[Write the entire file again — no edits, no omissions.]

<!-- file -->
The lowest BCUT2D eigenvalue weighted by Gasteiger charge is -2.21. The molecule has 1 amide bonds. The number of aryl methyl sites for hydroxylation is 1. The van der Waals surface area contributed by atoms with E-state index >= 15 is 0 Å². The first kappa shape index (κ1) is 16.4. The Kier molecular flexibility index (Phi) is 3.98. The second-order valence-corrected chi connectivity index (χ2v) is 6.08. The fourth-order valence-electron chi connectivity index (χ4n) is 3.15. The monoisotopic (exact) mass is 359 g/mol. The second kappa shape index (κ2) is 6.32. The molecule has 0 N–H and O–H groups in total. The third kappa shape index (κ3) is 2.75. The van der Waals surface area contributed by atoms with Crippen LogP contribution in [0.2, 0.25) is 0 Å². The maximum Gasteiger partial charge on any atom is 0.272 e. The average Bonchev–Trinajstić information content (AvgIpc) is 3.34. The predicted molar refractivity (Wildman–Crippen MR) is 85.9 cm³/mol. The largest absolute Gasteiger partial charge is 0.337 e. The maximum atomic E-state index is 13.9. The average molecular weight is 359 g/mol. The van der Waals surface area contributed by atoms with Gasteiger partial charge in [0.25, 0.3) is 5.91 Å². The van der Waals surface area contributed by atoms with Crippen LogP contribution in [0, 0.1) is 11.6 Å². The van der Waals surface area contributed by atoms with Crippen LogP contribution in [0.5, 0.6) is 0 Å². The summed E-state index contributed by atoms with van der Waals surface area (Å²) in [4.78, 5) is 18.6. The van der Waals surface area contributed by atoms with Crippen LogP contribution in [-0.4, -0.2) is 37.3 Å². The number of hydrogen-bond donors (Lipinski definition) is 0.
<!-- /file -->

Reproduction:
The lowest BCUT2D eigenvalue weighted by Gasteiger charge is -2.21. The molecule has 1 amide bonds. The number of aryl methyl sites for hydroxylation is 1. The van der Waals surface area contributed by atoms with E-state index >= 15 is 0 Å². The first kappa shape index (κ1) is 16.4. The Kier molecular flexibility index (Phi) is 3.98. The second-order valence-corrected chi connectivity index (χ2v) is 6.08. The fourth-order valence-electron chi connectivity index (χ4n) is 3.15. The monoisotopic (exact) mass is 359 g/mol. The second kappa shape index (κ2) is 6.32. The molecule has 0 N–H and O–H groups in total. The third kappa shape index (κ3) is 2.75. The van der Waals surface area contributed by atoms with Crippen LogP contribution in [0.2, 0.25) is 0 Å². The maximum Gasteiger partial charge on any atom is 0.272 e. The average Bonchev–Trinajstić information content (AvgIpc) is 3.34. The predicted molar refractivity (Wildman–Crippen MR) is 85.9 cm³/mol. The largest absolute Gasteiger partial charge is 0.337 e. The maximum atomic E-state index is 13.9. The average molecular weight is 359 g/mol. The van der Waals surface area contributed by atoms with Gasteiger partial charge in [0.25, 0.3) is 5.91 Å². The van der Waals surface area contributed by atoms with Crippen LogP contribution in [0, 0.1) is 11.6 Å². The van der Waals surface area contributed by atoms with Crippen LogP contribution in [0.5, 0.6) is 0 Å². The summed E-state index contributed by atoms with van der Waals surface area (Å²) in [4.78, 5) is 18.6. The van der Waals surface area contributed by atoms with Crippen LogP contribution in [-0.4, -0.2) is 37.3 Å². The number of hydrogen-bond donors (Lipinski definition) is 0.